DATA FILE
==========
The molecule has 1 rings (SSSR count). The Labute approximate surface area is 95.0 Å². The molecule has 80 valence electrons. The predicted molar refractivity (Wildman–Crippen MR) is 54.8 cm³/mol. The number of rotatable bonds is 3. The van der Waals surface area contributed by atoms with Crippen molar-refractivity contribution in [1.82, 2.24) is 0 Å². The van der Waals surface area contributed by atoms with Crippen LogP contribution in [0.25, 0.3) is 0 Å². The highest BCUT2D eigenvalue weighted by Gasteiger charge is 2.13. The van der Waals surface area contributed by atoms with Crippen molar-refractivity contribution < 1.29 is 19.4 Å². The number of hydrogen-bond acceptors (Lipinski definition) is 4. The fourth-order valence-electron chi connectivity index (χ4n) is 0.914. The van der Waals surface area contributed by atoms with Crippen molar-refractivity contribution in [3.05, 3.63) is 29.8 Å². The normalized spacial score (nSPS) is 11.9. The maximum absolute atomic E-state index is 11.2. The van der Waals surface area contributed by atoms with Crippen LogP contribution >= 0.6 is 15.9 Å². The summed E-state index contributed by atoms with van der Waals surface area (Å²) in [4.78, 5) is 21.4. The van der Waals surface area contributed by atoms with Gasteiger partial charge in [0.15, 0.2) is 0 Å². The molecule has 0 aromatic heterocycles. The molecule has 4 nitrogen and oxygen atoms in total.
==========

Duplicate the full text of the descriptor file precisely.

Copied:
The molecule has 1 rings (SSSR count). The Labute approximate surface area is 95.0 Å². The molecule has 80 valence electrons. The predicted molar refractivity (Wildman–Crippen MR) is 54.8 cm³/mol. The number of rotatable bonds is 3. The van der Waals surface area contributed by atoms with Crippen molar-refractivity contribution in [1.82, 2.24) is 0 Å². The van der Waals surface area contributed by atoms with Crippen LogP contribution in [0.25, 0.3) is 0 Å². The highest BCUT2D eigenvalue weighted by Gasteiger charge is 2.13. The van der Waals surface area contributed by atoms with Crippen molar-refractivity contribution < 1.29 is 19.4 Å². The number of hydrogen-bond acceptors (Lipinski definition) is 4. The fourth-order valence-electron chi connectivity index (χ4n) is 0.914. The van der Waals surface area contributed by atoms with Crippen molar-refractivity contribution in [3.05, 3.63) is 29.8 Å². The normalized spacial score (nSPS) is 11.9. The maximum absolute atomic E-state index is 11.2. The van der Waals surface area contributed by atoms with Crippen LogP contribution >= 0.6 is 15.9 Å². The summed E-state index contributed by atoms with van der Waals surface area (Å²) in [4.78, 5) is 21.4. The van der Waals surface area contributed by atoms with Gasteiger partial charge in [0.15, 0.2) is 0 Å². The molecule has 0 aromatic heterocycles. The molecule has 4 nitrogen and oxygen atoms in total.